Following the screening of Charlie St. Cloud, I attended the junket for the film at the Ritz Carlton in Marina Del Rey along with 8 mom bloggers from across the country. Within 24 hours, we got the chance to see the film ( second time around's a charm ), attend a cocktail party, enjoy a morning to ourselves (I spent the time walking along the marina and beach, snapping photos along the way) and then the big moment arrived. It was time to interview the cast and producers.
Our first roundtable chat began with the stars of the film, Zac Efron and Charlie Tahan. The pair portray Charlie and Sam, two brothers whose lives are irrevocably changed when they are involved in a car accident and Charile makes a promise to his younger brother that he will never leave him. While Charlie is brought back to life, his younger brother doesn't make it. In a strange twist of fate, Charlie is reunited with Sam every evening in the woods near the cemetery where he is buried. And rather than head off to college on a sailing scholarship, Charlie chooses a different path so that he can see Sam every night for a game of catch.
Here are some of the highlights from our Q&A session with Zac and Charlie:
Question: How did you both prepare emotionally for this role? Dealing with death and dying? Zac: When I read the script, it was something I noticed, everyone at some point in their life experiences loss and has to go through that. I think everyone has also seen that person who has never really been able to bounce back from that and when I looked at the character and what was happening, it was very easy for me to picture my life without my brother and how that would make me feel and that guilt and that responsibility. I feel very responsible for my brother and I try and protect him every chance I get. I'm very protective over him and just thought in some ways whatever it took to (think about) leaving him behind, is all that I needed to get there emotionally. And not to mention he looks a lot like him (Charlie). (Incidentally, Zac's brother Dylan is now 18 years old).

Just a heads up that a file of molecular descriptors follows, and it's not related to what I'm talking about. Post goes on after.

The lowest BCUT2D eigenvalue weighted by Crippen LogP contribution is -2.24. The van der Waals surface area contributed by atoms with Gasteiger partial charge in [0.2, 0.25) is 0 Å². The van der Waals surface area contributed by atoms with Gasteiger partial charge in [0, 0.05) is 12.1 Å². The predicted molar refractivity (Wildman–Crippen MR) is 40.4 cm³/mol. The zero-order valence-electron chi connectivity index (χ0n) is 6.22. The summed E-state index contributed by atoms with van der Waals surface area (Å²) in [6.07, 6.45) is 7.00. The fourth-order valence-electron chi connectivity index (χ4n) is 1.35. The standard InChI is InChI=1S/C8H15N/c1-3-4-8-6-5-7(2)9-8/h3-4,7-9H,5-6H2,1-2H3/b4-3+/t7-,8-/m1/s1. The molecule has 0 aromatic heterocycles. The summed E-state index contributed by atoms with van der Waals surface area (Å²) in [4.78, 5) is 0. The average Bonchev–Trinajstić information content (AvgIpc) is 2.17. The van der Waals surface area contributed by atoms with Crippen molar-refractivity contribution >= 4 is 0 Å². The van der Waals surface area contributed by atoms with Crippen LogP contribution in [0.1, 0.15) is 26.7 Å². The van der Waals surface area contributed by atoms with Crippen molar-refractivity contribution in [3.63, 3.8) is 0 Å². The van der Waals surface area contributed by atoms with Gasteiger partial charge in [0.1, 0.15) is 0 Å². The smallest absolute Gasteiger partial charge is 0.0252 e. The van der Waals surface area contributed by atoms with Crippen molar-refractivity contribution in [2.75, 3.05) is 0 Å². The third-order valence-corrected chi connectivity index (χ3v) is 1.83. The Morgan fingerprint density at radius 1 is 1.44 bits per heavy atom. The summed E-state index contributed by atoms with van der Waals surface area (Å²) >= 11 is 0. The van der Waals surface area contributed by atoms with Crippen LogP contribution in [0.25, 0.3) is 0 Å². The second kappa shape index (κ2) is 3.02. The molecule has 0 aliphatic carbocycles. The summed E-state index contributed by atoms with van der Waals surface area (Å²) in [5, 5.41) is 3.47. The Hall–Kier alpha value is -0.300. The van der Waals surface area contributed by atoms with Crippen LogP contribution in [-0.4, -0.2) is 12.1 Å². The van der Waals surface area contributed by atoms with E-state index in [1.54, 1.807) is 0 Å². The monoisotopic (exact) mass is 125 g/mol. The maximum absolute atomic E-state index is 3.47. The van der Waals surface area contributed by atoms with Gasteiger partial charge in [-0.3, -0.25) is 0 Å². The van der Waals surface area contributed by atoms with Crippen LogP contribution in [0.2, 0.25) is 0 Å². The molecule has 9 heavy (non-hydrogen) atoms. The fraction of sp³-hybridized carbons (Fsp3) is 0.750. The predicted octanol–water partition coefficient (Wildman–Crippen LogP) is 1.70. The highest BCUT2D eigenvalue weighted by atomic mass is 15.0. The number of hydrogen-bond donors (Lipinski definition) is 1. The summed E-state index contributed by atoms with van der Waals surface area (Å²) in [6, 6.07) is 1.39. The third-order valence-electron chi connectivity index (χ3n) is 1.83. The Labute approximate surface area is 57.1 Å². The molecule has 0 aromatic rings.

Q. Did your moms both see the film and did they cry? Charlie - There were a couple of scenes where we cried. When we were exiting the woods and there was violin music, I saw one little tear. My mom cries at everything. She cried at the end of the Sponge Bob movie. Zac - My mom hasn't seen it yet but she cries a lot in movies.
Q. What did you have the most fun doing during the film? Charlie - The rain scene (the brothers go sliding through the mud on garbage can lids). Zac - I really liked the scene at the beginning of the movie where we were playing catch on the street. I just think for some reason there was something about that location that was really beautiful and it brought me back to playing catch with my dad which are some of my fondest memories, I think. That's exactly what we would do - we'd just go into the street and play catch. It was just so real and I haven't seen that in movies a whole heck of a lot.